When I was a kid, I didn't think that the stoners who would show up at the end of the night deserved anything but they still got candy.

There was one year I only wanted to trick-or-treat at the neighbors I knew and was appalled by my grandmother (not in costume) going up to someone's place and demanding something. This was about thirty years ago.

The West Hollywood Halloween must be within the last 20 years; I never heard about it when I was growing up. I've read that the night was traditionally the only one out of the year pre-Stonewall that cops would leave gays alone.
posted by brujita at 12:42 AM on October 2, 2009

I think if you enjoy something that much, you should just do it.

This is soooo not a good all-round philosophy of life, especially when it involves adults in strange costumes randomly showing up at the doors of strangers. Or to put it another way: You're my wife now, Dave...
posted by game warden to the events rhino at 3:17 AM on October 2, 2009

I'm with those who would be freaked out. Halloween isn't so big here in Oz, we've had the odd 1 or 2 kids knock over the last couple of years, but adults in costumes knocking on my door would make this single mum extremely wary. Well, I wouldn't open the door, to be honest. Do you get a high rate of people who are 'not home', despite cars being parked outside, etc?

How could you resist doing what np312 said? I would be too intrigued to not open the door, if a bunch of people moved a portable door plus doorframe in front of MY door (but I do have the benefit of big windows that prevent anyone sneaking up unseen, giving me time to arm myself in case of nasty surprises).

The door-stunt/reverse-candy-thing sounds like a seriously spectacular way to have fun. Do that instead.
posted by malibustacey9999 at 4:25 AM on October 2, 2009

Not to be snarky, but would it be acceptable for you to get your picture taken sitting on Santa's lap at the mall? I am all for having a good time, but when adults do things that are almost exclusive to kids, it will be perceived by the majority as either weird or criminal. People don't like weirdos or criminals being near their kids.
posted by jasondigitized at 6:08 AM on October 2, 2009 [1 favorite]

Yes, you're "too old" to go trick-or-treating. But not too old to enjoy Halloween. And there are some great ideas here (especially np312's). I'm sure will suit your fancy.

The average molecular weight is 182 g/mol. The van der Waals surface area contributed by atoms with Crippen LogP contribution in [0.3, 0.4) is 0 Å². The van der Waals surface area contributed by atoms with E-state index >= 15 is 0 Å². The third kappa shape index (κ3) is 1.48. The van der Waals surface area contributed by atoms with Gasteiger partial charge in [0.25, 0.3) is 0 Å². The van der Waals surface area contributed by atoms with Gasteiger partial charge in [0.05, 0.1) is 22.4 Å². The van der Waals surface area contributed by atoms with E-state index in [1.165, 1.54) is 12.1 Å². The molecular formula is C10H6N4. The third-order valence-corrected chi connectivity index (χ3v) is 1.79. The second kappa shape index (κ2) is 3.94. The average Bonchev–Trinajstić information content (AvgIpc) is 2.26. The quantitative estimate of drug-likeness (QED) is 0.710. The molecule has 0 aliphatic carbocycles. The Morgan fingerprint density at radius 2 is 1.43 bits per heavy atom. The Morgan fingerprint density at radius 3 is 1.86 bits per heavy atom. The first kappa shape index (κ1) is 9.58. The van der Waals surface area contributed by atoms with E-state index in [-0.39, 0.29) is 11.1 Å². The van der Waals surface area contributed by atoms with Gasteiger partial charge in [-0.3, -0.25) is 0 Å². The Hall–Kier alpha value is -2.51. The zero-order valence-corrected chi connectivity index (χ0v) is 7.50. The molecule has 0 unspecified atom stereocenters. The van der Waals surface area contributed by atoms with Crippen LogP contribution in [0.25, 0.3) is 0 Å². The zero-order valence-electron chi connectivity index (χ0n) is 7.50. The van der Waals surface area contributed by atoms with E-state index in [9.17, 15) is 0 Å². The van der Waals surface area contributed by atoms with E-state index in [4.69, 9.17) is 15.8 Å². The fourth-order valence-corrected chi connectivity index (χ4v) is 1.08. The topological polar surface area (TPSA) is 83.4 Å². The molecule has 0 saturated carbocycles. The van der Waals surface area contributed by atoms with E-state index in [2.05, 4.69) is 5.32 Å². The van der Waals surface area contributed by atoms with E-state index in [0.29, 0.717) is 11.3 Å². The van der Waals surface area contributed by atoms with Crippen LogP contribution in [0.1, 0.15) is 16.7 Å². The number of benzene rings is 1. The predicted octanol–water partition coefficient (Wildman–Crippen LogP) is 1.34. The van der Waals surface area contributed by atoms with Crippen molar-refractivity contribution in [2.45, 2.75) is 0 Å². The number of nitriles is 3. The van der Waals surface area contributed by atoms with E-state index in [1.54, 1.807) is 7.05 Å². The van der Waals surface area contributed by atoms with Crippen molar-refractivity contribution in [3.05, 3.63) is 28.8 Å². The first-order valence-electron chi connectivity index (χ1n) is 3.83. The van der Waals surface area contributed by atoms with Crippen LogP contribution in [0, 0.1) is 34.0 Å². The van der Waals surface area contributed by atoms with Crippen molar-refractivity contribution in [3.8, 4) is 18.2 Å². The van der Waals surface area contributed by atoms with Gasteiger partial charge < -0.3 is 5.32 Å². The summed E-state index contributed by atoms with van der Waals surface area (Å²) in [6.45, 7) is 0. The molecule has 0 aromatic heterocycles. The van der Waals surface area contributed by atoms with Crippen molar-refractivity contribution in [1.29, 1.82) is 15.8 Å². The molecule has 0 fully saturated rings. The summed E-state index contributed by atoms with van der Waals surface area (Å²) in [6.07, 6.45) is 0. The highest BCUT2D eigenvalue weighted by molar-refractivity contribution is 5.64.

Personally, I like scaring the kiddies. I decorate the house (tombstones, body parts on the lawn, etc.), play scary music, make a "jello brain" for a gag treat - the whole deal. And the kids (and the parents) really seem to enjoy it. This year, I've got friends coming over to help. Not sure exactly how we'll do it all, but it will probably involve; randomly popping out from behind things, giving out "bad" treats (granola bars, raisins) for the older kids not in costume, etc. And I'm in my forties, so go figure.

posted by ObscureReferenceMan at 6:32 AM on October 2, 2009

Yes, you're too old for Trick or Treat. If you want to be perceived as creepy and eccentric, by all means go ahead. You may as well start sucking your thumb while you check your mail. Just let it all hang out.
posted by autodidact at 8:30 AM on October 2, 2009 [1 favorite]

The 15 year old kid scowling at me while he takes a big handful of Milk Duds, while wearing a t-shirt that says "Boo"? Too old. Happy, friendly people of any age wearing a creative costume? You're fine.

I am distinctly outnumbered here though, so go to parade.
posted by dirtdirt at 8:38 AM on October 2, 2009 [3 favorites]

Wow, 13 is too old to trick-or-treat? No wonder there are hardly ever any trick or treaters out anymore. Judging by the walk-to-school threads, 13 is also too young to be out without parental supervision. Back in my day, nobody blinked at high school students, as long as they actually bothered with a costume. Post-high school, unless you're in a college town, would probably finally strike me as too old.